Saturday, February 4, 2012

Kelley's Heroes

A packaged group of objects from Valley Thrift in Fairfield, Oh.  I asked one of the sales people there how objects were chosen for these "goodie bags," and he told me that the people who work in the back just set aside the crap they think no one would want to buy and at the end of the week they take all that stuff and slide into baggies in an arbitrary fashion and slap 49-cent pricetags on them.  There you go. 

A Mike Kelley piece.

Another Kelley piece.

A photo of the Valley Thrift in Hamilton, Oh.  Very inspiring for "Small Potatoes."

Another shot of Valley Thrift.

Another "goodie bag."

Mike Kelley died this week.  It doesn't matter how or why to me.  It's just fucking sad. 


I was thinking about him last week and a couple weeks before. 


Last week because we were at the Outsider Art Fair and there were a number of paintings and sculptures that seemed to hum his sick sweet little songs.  A couple weeks before because we're curating this new Thunder-Sky, Inc. show called "Small Potatoes:  Self-Made (and Re-Purposed) Knick-Knacks, Tchtokes, and Other Curiosities."  It's a group show featuring artists who create small sculptures and paintings, intermingled with a collection of "knick-knacks" and "tchtokes" discovered in thrift-stores and other places.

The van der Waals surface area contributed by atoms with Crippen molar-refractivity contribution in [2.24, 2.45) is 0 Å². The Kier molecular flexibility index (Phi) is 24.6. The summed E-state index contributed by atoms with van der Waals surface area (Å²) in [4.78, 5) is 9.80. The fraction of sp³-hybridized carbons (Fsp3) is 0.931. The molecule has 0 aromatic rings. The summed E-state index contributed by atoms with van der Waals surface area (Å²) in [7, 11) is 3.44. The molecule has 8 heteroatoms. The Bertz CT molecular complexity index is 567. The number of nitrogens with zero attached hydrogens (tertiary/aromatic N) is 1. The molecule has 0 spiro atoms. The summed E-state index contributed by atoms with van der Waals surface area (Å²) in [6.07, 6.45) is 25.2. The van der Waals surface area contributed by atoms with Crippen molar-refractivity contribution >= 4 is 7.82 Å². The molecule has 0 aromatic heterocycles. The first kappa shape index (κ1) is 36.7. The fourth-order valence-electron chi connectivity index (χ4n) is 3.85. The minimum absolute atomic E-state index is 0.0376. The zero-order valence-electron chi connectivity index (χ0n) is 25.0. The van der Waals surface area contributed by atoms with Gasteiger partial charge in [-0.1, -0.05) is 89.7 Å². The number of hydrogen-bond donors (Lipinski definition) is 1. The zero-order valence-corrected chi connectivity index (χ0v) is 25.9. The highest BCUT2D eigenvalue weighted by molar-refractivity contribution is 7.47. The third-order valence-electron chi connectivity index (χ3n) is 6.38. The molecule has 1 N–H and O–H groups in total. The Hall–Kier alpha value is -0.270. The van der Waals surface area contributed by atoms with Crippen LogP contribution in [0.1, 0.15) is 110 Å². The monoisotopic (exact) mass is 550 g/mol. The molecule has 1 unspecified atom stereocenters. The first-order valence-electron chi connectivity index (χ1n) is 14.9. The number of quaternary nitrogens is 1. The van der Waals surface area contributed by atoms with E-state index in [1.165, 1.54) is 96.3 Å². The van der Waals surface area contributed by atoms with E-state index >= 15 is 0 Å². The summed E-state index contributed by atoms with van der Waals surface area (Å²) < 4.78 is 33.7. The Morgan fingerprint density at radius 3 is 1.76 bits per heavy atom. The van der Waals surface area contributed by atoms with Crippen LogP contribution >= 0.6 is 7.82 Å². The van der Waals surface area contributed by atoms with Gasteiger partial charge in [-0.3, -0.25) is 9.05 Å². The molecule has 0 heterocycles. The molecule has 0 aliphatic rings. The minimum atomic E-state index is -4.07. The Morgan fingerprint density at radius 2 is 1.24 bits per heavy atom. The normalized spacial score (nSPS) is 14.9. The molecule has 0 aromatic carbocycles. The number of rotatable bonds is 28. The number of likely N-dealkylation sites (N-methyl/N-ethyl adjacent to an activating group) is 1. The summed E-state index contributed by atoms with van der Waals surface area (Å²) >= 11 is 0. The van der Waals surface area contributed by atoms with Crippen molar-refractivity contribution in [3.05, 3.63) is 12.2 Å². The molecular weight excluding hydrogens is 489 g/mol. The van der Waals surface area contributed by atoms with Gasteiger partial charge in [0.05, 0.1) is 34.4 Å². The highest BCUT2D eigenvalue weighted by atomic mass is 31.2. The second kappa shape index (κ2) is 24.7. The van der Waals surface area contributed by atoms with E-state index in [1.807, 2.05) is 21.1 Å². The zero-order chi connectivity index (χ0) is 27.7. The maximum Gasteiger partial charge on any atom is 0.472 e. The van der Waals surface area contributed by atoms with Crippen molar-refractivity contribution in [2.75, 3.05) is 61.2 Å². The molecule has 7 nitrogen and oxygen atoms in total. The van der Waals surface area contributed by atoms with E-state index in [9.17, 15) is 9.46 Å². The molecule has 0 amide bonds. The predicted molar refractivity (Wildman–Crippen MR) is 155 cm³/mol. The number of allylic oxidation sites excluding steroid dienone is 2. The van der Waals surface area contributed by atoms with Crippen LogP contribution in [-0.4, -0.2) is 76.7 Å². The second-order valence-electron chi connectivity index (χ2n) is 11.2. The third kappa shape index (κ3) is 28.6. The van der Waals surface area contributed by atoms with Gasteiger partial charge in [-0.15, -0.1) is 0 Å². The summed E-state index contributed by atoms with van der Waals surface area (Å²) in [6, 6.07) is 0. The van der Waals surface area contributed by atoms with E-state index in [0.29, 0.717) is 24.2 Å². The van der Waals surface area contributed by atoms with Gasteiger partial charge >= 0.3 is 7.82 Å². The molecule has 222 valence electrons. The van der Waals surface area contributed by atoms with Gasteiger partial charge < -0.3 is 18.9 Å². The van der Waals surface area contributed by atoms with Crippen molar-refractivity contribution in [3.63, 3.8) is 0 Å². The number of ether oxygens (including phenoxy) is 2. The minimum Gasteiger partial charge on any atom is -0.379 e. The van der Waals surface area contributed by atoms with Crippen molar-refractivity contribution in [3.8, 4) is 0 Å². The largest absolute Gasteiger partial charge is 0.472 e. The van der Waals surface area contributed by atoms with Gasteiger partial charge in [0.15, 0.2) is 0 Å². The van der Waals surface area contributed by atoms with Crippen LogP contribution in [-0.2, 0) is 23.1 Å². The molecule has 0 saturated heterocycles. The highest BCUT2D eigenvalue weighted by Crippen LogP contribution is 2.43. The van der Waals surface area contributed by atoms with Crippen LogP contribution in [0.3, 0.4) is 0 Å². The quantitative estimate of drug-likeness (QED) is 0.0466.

I have been haunting thrift stores here in Southwest Ohio for the last couple weeks (for inspiration and also to pick up some knick-knacks and other crap), and upon entering the first one I felt Kelley's presence emanating through all the objects before me:  stuffed toys, bedspreads, clothes, belts, blenders, computers, all scuffed, worn, blurry, and yet somehow glittering with the meaning of being cast away. 


The junk pile was Kelley's cauldron.  And from it he conjured spells that overreached and then transcended their commonplace origins.  He made nightmarish lullabies and plush creepy vignettes that had no way of being categorized outside of themselves.  He seduced with glumness and grit, and made you believe that art has a meaning outside of words and trends and even thoughts.  


So "Small Potatoes" is a hymn to him.  A very humble, a very unimportant prayer, but a prayer anyway.  


God bless his soul.